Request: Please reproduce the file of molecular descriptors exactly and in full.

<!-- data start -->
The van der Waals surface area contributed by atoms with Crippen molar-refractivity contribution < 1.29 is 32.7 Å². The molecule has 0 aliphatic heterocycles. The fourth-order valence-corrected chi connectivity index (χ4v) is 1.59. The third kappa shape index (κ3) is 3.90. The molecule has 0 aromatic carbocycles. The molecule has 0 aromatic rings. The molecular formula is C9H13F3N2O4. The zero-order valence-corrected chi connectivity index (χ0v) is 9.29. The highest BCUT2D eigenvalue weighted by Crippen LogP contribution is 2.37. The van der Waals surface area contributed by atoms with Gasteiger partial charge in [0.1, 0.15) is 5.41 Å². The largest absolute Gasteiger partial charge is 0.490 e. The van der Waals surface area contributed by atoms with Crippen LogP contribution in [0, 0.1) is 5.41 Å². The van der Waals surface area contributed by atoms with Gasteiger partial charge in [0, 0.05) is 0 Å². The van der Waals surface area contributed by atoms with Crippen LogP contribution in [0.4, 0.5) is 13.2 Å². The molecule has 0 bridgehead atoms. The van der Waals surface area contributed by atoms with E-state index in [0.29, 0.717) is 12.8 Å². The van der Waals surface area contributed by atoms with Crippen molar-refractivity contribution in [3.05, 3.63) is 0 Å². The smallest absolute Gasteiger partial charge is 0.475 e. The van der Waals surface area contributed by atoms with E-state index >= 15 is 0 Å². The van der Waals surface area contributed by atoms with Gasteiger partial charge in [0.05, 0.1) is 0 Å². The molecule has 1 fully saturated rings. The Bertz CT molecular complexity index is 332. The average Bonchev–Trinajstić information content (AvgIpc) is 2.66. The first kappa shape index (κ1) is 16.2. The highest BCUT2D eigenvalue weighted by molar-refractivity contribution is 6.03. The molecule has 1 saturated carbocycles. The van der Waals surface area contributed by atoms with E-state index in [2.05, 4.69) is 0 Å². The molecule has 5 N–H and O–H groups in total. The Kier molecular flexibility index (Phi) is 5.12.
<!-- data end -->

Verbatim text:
The van der Waals surface area contributed by atoms with Crippen molar-refractivity contribution < 1.29 is 32.7 Å². The molecule has 0 aliphatic heterocycles. The fourth-order valence-corrected chi connectivity index (χ4v) is 1.59. The third kappa shape index (κ3) is 3.90. The molecule has 0 aromatic carbocycles. The molecule has 0 aromatic rings. The molecular formula is C9H13F3N2O4. The zero-order valence-corrected chi connectivity index (χ0v) is 9.29. The highest BCUT2D eigenvalue weighted by Crippen LogP contribution is 2.37. The van der Waals surface area contributed by atoms with Gasteiger partial charge in [0.1, 0.15) is 5.41 Å². The largest absolute Gasteiger partial charge is 0.490 e. The van der Waals surface area contributed by atoms with Crippen LogP contribution in [0, 0.1) is 5.41 Å². The van der Waals surface area contributed by atoms with Gasteiger partial charge in [0, 0.05) is 0 Å². The van der Waals surface area contributed by atoms with Crippen LogP contribution in [0.4, 0.5) is 13.2 Å². The molecule has 0 bridgehead atoms. The van der Waals surface area contributed by atoms with E-state index in [0.29, 0.717) is 12.8 Å². The van der Waals surface area contributed by atoms with Crippen molar-refractivity contribution in [3.05, 3.63) is 0 Å². The smallest absolute Gasteiger partial charge is 0.475 e. The van der Waals surface area contributed by atoms with E-state index >= 15 is 0 Å². The van der Waals surface area contributed by atoms with Gasteiger partial charge in [0.05, 0.1) is 0 Å². The molecule has 1 fully saturated rings. The Bertz CT molecular complexity index is 332. The average Bonchev–Trinajstić information content (AvgIpc) is 2.66. The first kappa shape index (κ1) is 16.2. The highest BCUT2D eigenvalue weighted by molar-refractivity contribution is 6.03. The molecule has 1 saturated carbocycles. The van der Waals surface area contributed by atoms with E-state index in [2.05, 4.69) is 0 Å². The molecule has 5 N–H and O–H groups in total. The Kier molecular flexibility index (Phi) is 5.12.